Southwest, The Magazine - December 2019

Southwest, The Magazine - December 2019

Spirited Women

Raise a glass to 20 experts revolutionizing the spirits industry.


Creative Director, Kumiko and Kikko

At Kumiko, one of the biggest names in Chicago’s bar scene, it’s all about the little things. As creative director and beverage guru Julia Momose puts it, “If there are 100 things in the room, even though one guest won’t notice all of them, over the course of the evening, our guests as a unit will.”

Momose, who opened Kumiko with Noah and Cara Sandoval in January, certainly sweats the small stuff when it comes to the West Loop bar’s expansive and innovative beverage menu. She describes each drink as a connection to Japan, where she grew up, whether through its style and feel or a specific ingredient. There are explorative flights that help guests experience Japan’s key sake-producing regions, and comparative spirits flights to help them appreciate nuances in Japanese whisky and shōchū, a distilled liquor made from grains or starches like sweet potatoes and barley. And then there are what Momose calls “spiritfrees,” the zero-proof cocktails she’s been designing since long before their recent rise in popularity. The Hōji-Hai, for example, features hōjicha, a Japanese green tea, as well as pomegranate molasses, Concord grape vinegar, and Q Club soda.

Momose wanted to have something on the menu “beyond your basic Diet Coke and soda with a lime” for guests who don’t drink, but it was also for her mom and dad. “My parents don’t drink, and it took me a really long time to tell them that I was a bartender,” she says. “Part of that was because I didn’t know if they would approve, necessarily, but also because I knew that they wouldn’t be able to experience the work that I was doing.” A spirit-free drink menu was one way to give them a view into her world.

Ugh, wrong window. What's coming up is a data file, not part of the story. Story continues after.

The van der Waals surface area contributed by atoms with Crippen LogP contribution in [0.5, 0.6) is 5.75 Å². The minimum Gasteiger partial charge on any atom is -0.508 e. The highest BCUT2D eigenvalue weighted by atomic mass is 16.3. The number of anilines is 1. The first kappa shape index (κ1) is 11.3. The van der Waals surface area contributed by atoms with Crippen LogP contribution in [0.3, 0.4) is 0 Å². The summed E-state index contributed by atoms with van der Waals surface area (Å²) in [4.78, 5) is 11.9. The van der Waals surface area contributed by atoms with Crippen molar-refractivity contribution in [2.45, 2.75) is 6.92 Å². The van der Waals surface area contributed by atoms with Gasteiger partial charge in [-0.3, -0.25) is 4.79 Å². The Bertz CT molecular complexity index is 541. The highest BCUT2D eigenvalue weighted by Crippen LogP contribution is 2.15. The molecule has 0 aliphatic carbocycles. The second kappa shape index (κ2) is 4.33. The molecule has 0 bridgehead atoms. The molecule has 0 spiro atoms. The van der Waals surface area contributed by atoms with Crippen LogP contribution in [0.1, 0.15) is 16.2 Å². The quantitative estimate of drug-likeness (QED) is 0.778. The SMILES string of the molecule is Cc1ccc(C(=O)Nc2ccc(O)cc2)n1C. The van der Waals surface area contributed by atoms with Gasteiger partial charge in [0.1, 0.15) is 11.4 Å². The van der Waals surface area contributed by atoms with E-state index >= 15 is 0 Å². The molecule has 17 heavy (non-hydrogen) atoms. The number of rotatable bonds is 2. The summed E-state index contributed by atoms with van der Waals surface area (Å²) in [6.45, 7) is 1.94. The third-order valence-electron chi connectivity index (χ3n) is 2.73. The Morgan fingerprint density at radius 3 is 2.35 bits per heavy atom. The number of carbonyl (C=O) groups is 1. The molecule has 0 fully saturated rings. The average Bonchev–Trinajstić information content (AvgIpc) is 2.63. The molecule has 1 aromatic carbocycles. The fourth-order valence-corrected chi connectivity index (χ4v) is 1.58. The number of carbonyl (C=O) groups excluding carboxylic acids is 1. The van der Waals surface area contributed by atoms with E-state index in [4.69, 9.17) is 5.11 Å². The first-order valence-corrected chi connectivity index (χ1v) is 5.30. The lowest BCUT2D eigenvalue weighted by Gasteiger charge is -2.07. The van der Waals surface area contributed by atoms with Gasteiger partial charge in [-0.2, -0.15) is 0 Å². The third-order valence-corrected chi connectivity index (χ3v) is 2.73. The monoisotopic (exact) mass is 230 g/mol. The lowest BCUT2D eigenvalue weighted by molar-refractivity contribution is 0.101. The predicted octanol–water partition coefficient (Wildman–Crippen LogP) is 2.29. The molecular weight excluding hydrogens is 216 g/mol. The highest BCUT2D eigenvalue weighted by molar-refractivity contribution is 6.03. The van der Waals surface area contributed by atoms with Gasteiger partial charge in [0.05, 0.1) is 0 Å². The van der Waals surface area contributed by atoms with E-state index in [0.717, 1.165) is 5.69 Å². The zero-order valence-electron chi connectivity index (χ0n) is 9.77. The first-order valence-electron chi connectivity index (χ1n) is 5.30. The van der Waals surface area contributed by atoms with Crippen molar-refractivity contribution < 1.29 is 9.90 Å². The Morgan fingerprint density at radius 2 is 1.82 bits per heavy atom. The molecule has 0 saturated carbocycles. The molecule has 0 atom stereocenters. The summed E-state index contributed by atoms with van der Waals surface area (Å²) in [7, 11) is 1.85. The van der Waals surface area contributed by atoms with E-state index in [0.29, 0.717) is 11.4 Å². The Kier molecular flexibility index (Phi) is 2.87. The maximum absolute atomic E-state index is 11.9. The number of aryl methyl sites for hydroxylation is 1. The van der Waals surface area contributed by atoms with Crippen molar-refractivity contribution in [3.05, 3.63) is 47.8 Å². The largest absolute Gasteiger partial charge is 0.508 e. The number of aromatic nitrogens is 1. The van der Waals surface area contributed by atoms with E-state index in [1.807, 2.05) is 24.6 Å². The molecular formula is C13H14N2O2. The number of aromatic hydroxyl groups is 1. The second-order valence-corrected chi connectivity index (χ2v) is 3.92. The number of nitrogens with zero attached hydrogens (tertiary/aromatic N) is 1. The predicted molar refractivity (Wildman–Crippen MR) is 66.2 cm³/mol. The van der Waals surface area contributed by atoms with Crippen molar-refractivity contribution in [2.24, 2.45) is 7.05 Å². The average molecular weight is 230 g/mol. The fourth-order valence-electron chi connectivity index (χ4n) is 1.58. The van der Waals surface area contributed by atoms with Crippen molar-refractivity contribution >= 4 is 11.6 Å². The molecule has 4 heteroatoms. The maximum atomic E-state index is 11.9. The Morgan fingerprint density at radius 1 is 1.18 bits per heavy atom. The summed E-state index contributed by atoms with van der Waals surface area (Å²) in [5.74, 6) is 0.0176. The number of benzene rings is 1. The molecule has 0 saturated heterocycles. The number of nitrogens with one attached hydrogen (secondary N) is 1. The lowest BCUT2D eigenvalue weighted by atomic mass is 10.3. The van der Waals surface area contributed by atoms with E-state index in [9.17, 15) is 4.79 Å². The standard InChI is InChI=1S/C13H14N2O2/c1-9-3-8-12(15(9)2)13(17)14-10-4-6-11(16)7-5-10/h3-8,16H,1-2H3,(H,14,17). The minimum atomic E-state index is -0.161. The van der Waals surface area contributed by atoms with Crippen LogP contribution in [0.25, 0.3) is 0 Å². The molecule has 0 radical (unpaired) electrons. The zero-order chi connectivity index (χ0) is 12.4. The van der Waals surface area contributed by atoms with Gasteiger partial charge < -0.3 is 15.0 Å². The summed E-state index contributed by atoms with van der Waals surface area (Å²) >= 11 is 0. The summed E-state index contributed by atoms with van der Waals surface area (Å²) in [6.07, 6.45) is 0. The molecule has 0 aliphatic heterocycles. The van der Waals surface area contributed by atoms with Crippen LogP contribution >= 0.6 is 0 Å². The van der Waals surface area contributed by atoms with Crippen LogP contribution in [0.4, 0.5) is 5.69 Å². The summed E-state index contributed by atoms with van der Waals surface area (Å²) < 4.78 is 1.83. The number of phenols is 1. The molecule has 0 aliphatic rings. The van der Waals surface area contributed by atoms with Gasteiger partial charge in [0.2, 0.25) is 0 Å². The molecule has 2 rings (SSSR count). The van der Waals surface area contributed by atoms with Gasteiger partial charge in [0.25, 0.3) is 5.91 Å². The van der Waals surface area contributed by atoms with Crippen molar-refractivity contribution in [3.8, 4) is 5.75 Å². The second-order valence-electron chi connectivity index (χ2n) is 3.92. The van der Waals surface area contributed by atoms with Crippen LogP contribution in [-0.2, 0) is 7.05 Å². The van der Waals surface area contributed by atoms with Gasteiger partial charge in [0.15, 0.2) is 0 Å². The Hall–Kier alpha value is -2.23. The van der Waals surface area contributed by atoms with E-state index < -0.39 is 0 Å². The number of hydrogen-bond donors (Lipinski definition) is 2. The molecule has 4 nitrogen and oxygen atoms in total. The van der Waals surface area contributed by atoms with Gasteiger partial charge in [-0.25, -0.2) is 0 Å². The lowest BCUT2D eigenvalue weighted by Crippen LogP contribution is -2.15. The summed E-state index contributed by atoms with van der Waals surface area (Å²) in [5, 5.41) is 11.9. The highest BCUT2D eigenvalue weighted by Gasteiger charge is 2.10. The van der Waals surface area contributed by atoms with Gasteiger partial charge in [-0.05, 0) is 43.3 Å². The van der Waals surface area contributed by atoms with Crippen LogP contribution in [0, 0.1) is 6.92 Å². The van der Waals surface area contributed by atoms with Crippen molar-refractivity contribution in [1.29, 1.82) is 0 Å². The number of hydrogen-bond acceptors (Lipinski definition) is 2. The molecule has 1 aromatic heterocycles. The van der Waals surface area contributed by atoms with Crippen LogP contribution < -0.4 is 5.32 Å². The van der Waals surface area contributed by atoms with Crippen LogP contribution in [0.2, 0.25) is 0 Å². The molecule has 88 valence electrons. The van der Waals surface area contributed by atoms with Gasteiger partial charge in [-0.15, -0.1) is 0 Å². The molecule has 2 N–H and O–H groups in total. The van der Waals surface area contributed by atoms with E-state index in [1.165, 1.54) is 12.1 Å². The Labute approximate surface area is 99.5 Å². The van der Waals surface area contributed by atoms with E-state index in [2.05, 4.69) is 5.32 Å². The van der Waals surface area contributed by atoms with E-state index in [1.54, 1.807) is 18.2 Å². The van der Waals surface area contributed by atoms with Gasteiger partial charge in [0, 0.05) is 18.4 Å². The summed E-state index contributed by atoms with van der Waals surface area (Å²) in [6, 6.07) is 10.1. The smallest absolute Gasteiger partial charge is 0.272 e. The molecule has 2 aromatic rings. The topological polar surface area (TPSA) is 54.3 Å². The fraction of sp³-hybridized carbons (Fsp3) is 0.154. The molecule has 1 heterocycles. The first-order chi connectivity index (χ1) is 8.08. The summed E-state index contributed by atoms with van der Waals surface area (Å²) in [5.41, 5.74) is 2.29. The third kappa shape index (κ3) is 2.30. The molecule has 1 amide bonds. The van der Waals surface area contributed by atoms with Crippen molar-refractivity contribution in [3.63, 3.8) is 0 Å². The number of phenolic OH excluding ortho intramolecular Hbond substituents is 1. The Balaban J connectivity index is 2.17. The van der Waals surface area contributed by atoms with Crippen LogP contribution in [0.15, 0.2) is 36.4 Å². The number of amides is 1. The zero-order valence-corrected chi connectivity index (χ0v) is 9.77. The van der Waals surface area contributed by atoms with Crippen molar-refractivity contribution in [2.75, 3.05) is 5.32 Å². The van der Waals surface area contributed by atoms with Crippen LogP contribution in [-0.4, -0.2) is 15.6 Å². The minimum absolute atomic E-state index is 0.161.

For Momose, it comes down to creating an experience tailored to each guest, whether they’re searching for a complex cocktail or an artfully arranged drink. “Kumiko is a place where you can dive in and lean forward and ask questions and get smart answers—or a place where you can just sit back and feel special.” —Melissa Flandreau



First Female Master Cicerone, Alvarado Street Brewery
Monterey, California

Achieving the title of master cicerone is no small feat. The designation, which recognizes an individual’s “exceptional understanding of brewing, beer, and pairing,” requires a grueling two-day, 14-hour exam with written, oral, and tasting components. A test-taker might, for example, have 15 minutes to identify which beers in a flight are different from a control sample and explain how. In 2011, Nicole Erny became the fourth person and the first woman to receive the certification. “You don’t really prepare for that exam,” she says. You just know when you’re ready.